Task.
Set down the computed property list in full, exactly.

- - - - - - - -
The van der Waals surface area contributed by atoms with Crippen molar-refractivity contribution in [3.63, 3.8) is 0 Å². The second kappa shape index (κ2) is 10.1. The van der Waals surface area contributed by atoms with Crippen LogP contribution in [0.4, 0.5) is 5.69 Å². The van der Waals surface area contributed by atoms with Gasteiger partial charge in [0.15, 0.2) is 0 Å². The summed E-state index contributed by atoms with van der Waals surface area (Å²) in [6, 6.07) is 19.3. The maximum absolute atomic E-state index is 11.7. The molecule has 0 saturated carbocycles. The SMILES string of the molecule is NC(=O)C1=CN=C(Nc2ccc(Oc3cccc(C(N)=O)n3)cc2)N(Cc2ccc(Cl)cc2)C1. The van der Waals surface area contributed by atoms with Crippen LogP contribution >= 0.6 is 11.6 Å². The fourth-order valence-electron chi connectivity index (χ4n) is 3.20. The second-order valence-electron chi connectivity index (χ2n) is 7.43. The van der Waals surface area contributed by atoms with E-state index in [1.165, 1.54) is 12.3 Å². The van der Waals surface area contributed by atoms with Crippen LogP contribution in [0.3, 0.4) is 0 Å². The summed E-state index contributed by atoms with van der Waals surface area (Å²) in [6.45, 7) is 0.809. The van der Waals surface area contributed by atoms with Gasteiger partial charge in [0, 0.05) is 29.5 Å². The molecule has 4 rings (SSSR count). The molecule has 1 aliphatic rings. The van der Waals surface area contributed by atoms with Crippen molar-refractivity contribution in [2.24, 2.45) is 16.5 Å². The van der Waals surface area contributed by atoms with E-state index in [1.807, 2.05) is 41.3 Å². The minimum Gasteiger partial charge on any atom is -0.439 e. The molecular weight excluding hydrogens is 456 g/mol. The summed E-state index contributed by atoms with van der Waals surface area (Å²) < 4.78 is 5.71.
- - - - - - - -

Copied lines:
The van der Waals surface area contributed by atoms with Crippen molar-refractivity contribution in [3.63, 3.8) is 0 Å². The second kappa shape index (κ2) is 10.1. The van der Waals surface area contributed by atoms with Crippen LogP contribution in [0.4, 0.5) is 5.69 Å². The van der Waals surface area contributed by atoms with Gasteiger partial charge in [0.15, 0.2) is 0 Å². The summed E-state index contributed by atoms with van der Waals surface area (Å²) in [6, 6.07) is 19.3. The maximum absolute atomic E-state index is 11.7. The molecule has 0 saturated carbocycles. The SMILES string of the molecule is NC(=O)C1=CN=C(Nc2ccc(Oc3cccc(C(N)=O)n3)cc2)N(Cc2ccc(Cl)cc2)C1. The van der Waals surface area contributed by atoms with Crippen LogP contribution >= 0.6 is 11.6 Å². The fourth-order valence-electron chi connectivity index (χ4n) is 3.20. The second-order valence-electron chi connectivity index (χ2n) is 7.43. The van der Waals surface area contributed by atoms with E-state index in [1.165, 1.54) is 12.3 Å². The van der Waals surface area contributed by atoms with Crippen LogP contribution in [0.3, 0.4) is 0 Å². The summed E-state index contributed by atoms with van der Waals surface area (Å²) in [6.45, 7) is 0.809. The van der Waals surface area contributed by atoms with Gasteiger partial charge in [0, 0.05) is 29.5 Å². The molecule has 4 rings (SSSR count). The molecule has 1 aliphatic rings. The van der Waals surface area contributed by atoms with Crippen molar-refractivity contribution in [2.24, 2.45) is 16.5 Å². The van der Waals surface area contributed by atoms with E-state index in [1.807, 2.05) is 41.3 Å². The minimum Gasteiger partial charge on any atom is -0.439 e. The molecular weight excluding hydrogens is 456 g/mol. The summed E-state index contributed by atoms with van der Waals surface area (Å²) < 4.78 is 5.71.